Attorney General James And DEC Commissioner Seggos Take Down Alleged Illegal Shark Trafficker In Dutchess County 

Joshua Seguine Allegedly Kept Live Sharks in an 18-Foot Pool Inside His House and Offered Them for Sale on the Internet 

DUTCHESS COUNTY -- Attorney General Letitia James and Department of Environmental Conservation (DEC) Commissioner Basil Seggos today announced the arrest of Joshua Seguine, age 38, of the Hamlet of LaGrangeville in Dutchess County. Seguine is charged in the Town of LaGrange Justice Court with the Illegal Commercialization of Fish, Shellfish, Crustaceans, and Wildlife (Environmental Conservation Law 71-0924(2)) for the alleged illegal possession with intent to sell seven Sandbar Sharks (Carcharhinus plumbeus), a protected species under New York law.  

“The trafficking of protected species is both unlawful and harmful to these vulnerable creatures," said Attorney General Letitia James. “This individual is charged with knowingly putting these endangered species in harm’s way in an effort to line his own pockets. My office will continue to enforce the laws that safeguard our wildlife and hold accountable those who seek to violate them.”   

“Harboring and selling protected species for one’s personal financial gain is not only illegal, it’s immoral. I applaud the work of DEC’s Bureau of Environmental Crimes, Environmental Conservation Police Officers, and Division of Marine Resources for the investigation that brought these crimes to light and the work of the Attorney General’s office that is bringing this individual to justice,” said DEC Commissioner Basil Seggos

According to the felony complaint and statements made by the prosecutor at arraignment, Seguine came to the attention of DEC Law Enforcement in July of 2017, after he was allegedly found in possession of five undersized sharks in the back of his truck. According to authorities, Seguine admitted that he was transporting the sharks to New York State, where he intended to sell them, and that he possessed additional live sharks at his house in New York.  After this information was sent to DEC, investigators discovered that Seguine was allegedly conducting business under the name Aquatic Apex Life LLC, which had offered sharks for sale as recently as June 29, 2017 on the website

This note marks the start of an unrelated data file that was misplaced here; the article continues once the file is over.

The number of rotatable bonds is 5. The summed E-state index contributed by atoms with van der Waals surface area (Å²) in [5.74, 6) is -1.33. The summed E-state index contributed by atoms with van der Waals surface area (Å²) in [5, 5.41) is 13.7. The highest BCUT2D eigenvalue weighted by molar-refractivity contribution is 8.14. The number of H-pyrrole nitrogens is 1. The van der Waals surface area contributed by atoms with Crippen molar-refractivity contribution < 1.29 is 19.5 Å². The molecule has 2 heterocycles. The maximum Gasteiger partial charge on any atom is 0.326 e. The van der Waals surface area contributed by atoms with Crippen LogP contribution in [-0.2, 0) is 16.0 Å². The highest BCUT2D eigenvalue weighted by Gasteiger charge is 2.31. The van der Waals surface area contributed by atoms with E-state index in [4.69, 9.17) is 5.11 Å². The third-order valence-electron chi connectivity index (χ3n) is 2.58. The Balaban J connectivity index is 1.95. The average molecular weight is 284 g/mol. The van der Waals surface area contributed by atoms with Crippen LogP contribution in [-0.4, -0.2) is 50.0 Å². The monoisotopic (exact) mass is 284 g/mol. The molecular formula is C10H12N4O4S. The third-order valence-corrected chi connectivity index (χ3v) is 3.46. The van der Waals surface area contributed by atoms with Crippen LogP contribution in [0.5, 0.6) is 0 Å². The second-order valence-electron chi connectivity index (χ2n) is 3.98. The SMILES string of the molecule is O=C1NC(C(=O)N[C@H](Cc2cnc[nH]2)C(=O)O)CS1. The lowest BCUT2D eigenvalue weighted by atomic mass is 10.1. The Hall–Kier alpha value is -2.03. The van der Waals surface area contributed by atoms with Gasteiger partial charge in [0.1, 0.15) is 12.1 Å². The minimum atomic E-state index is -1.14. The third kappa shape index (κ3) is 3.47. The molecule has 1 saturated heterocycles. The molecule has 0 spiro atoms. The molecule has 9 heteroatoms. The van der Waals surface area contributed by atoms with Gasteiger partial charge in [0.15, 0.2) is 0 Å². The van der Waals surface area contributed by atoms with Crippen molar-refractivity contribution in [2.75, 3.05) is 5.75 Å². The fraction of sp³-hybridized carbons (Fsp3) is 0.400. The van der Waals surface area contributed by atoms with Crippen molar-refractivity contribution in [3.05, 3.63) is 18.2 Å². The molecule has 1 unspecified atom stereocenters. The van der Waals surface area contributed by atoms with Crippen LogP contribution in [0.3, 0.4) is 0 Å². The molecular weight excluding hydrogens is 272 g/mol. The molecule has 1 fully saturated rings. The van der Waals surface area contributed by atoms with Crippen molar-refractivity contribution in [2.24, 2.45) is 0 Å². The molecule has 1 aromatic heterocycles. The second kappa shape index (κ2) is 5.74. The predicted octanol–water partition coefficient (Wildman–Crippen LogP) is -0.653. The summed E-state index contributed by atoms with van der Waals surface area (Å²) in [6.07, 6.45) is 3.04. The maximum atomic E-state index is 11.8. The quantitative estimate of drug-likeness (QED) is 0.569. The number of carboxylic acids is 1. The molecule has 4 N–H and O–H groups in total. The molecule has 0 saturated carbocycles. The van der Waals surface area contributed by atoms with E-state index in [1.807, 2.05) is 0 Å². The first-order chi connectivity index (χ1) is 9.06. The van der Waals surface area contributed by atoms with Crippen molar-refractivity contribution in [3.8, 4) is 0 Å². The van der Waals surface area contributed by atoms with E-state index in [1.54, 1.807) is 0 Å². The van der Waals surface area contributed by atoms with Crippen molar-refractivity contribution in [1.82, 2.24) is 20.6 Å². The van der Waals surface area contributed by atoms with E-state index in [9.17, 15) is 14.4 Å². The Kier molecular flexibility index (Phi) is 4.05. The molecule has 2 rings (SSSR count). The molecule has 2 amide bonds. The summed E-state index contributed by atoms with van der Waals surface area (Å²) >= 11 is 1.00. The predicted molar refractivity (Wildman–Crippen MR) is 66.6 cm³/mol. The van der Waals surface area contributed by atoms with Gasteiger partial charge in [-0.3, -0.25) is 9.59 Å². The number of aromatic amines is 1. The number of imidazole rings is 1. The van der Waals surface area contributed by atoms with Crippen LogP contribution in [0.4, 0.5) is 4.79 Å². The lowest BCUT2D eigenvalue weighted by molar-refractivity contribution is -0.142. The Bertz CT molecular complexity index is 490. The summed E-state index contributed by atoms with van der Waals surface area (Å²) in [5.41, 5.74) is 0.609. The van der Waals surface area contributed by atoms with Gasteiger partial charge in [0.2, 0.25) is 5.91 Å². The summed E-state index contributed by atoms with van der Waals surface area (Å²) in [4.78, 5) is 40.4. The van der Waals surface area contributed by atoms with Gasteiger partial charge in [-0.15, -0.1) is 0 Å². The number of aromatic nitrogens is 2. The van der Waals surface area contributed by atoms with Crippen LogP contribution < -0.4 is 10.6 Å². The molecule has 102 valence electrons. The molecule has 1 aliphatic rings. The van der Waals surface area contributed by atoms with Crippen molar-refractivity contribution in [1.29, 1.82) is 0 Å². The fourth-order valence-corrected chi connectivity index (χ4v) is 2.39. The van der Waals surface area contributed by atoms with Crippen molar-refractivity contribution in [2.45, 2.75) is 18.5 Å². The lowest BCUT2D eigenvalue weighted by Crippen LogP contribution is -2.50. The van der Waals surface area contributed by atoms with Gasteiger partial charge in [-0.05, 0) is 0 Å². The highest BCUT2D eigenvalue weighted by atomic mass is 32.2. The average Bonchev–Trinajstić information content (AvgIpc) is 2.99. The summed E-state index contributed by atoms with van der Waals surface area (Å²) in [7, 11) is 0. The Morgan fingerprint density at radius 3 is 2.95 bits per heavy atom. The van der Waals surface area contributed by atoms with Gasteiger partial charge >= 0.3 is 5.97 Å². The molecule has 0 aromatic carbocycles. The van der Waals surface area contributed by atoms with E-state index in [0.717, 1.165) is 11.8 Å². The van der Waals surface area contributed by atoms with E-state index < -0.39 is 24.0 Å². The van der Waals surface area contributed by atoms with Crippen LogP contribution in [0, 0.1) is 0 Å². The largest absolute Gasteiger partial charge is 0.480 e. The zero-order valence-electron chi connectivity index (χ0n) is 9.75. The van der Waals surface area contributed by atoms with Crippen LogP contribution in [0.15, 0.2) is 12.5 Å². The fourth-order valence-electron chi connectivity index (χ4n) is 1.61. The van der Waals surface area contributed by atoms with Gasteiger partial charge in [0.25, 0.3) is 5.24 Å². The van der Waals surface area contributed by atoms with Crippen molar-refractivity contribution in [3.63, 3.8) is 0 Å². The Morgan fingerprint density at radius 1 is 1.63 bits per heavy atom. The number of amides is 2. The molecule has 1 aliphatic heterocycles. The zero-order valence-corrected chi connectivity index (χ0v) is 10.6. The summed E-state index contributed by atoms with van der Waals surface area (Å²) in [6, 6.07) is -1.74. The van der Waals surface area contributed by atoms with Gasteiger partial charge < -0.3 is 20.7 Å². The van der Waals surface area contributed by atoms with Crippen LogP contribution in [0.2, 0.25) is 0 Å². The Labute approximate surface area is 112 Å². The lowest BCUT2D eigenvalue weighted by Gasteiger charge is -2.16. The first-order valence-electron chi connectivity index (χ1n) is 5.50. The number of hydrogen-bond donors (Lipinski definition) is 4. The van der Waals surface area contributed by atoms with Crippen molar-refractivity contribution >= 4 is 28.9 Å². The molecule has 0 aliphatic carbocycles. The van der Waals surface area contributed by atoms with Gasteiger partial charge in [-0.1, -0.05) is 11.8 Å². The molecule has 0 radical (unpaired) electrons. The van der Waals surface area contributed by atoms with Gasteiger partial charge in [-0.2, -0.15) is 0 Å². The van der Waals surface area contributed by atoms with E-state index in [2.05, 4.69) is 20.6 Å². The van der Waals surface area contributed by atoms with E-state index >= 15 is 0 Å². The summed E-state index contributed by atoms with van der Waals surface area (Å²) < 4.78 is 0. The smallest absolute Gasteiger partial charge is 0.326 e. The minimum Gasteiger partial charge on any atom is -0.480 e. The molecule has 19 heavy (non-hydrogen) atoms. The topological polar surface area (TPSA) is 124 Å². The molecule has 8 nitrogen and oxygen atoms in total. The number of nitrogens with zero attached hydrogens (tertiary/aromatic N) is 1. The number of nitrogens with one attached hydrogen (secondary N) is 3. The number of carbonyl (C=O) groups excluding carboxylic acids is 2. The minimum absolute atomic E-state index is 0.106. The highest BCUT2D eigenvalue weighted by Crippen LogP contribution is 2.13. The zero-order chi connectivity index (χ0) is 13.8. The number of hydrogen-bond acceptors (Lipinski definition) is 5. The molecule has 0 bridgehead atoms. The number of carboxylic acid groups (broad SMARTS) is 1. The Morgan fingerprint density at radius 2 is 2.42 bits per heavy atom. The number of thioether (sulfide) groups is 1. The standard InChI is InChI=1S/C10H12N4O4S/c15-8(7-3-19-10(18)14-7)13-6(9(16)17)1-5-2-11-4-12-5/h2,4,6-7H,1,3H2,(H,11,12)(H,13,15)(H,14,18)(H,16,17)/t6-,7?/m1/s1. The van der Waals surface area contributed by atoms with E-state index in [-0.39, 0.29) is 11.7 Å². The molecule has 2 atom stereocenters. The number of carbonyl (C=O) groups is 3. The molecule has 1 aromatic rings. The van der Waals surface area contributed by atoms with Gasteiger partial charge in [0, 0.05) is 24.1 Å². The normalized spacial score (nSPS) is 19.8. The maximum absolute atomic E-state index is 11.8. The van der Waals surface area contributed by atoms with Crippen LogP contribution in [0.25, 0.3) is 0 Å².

Using this information, DEC police obtained a warrant to search Seguine’s house in LaGrangeville. DEC officers, accompanied by biologists from the Long Island Aquarium located in Riverhead, New York, and the Wildlife Conservation Society’s New York Aquarium located in Coney Island, allegedly discovered an above-ground pool at Seguine’s house that contained seven live sharks. The sharks were subsequently identified as Sandbar Sharks, the possession of which is prohibited by New York law without a special license. The search also uncovered two dead Leopard Sharks, one dead Hammerhead Shark, and the rostrum (snout) of a Smalltooth Sawfish, an endangered species.  

Biologists from the two aquariums assessed the sharks and then transferred them to the Riverhead facility. The sharks were subsequently moved to the New York Aquarium in Coney Island. The cost to legally acquire a Sandbar Shark is approximately $11,500.    

The defendant was arraigned yesterday in the Town of LaGrange Justice Court and released under the supervision of probation. His next court date is scheduled for April 16, 2019.   

The charges are merely accusations, and the defendant is presumed innocent unless and until proven guilty in a court of law. 

The DEC investigation was led by Environmental Crimes Investigator Jeffrey Conway and Environmental Conservation Officer Deo W. Read, under the supervision of Lt. Nick Desotelle, Lt. Mike Buckley, Captain Martin Townley, and Major Scott Florence of the DEC’s Division of Law Enforcement.  

The case is being prosecuted by Assistant Attorney General Hugh L. McLean of the Attorney General’s Criminal Enforcement and Financial Crimes Bureau’s Environmental Crimes Unit. The Criminal Enforcement and Financial Crimes Bureau is led by Bureau Chief Stephanie Swenton and Deputy Bureau Chief Joseph D’Arrigo. The Division of Criminal Justice is led by Chief Deputy Attorney General for Criminal Justice José Maldonado.